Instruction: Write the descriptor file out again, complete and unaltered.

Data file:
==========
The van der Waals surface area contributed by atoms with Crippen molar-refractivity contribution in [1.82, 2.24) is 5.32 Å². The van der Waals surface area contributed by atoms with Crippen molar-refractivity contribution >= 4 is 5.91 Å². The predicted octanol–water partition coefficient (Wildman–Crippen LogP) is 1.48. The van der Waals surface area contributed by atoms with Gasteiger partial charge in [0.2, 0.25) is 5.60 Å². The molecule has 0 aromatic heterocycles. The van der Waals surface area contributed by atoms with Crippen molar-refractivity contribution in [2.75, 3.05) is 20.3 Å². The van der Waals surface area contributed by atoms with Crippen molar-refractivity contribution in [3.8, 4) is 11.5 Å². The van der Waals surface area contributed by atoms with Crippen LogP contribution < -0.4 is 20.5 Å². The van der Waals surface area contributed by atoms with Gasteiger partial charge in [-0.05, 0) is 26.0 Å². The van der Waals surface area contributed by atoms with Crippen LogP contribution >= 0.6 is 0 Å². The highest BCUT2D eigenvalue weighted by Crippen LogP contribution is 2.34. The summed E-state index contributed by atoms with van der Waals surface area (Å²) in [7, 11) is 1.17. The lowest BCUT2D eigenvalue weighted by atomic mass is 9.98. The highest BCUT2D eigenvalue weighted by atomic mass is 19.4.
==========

The van der Waals surface area contributed by atoms with Crippen molar-refractivity contribution in [1.82, 2.24) is 5.32 Å². The van der Waals surface area contributed by atoms with Crippen molar-refractivity contribution >= 4 is 5.91 Å². The predicted octanol–water partition coefficient (Wildman–Crippen LogP) is 1.48. The van der Waals surface area contributed by atoms with Gasteiger partial charge in [0.2, 0.25) is 5.60 Å². The molecule has 0 aromatic heterocycles. The van der Waals surface area contributed by atoms with Crippen molar-refractivity contribution in [2.75, 3.05) is 20.3 Å². The van der Waals surface area contributed by atoms with Crippen molar-refractivity contribution in [3.8, 4) is 11.5 Å². The van der Waals surface area contributed by atoms with Crippen LogP contribution < -0.4 is 20.5 Å². The van der Waals surface area contributed by atoms with Gasteiger partial charge in [-0.05, 0) is 26.0 Å². The van der Waals surface area contributed by atoms with Crippen LogP contribution >= 0.6 is 0 Å². The highest BCUT2D eigenvalue weighted by Crippen LogP contribution is 2.34. The summed E-state index contributed by atoms with van der Waals surface area (Å²) in [7, 11) is 1.17. The lowest BCUT2D eigenvalue weighted by atomic mass is 9.98. The highest BCUT2D eigenvalue weighted by atomic mass is 19.4.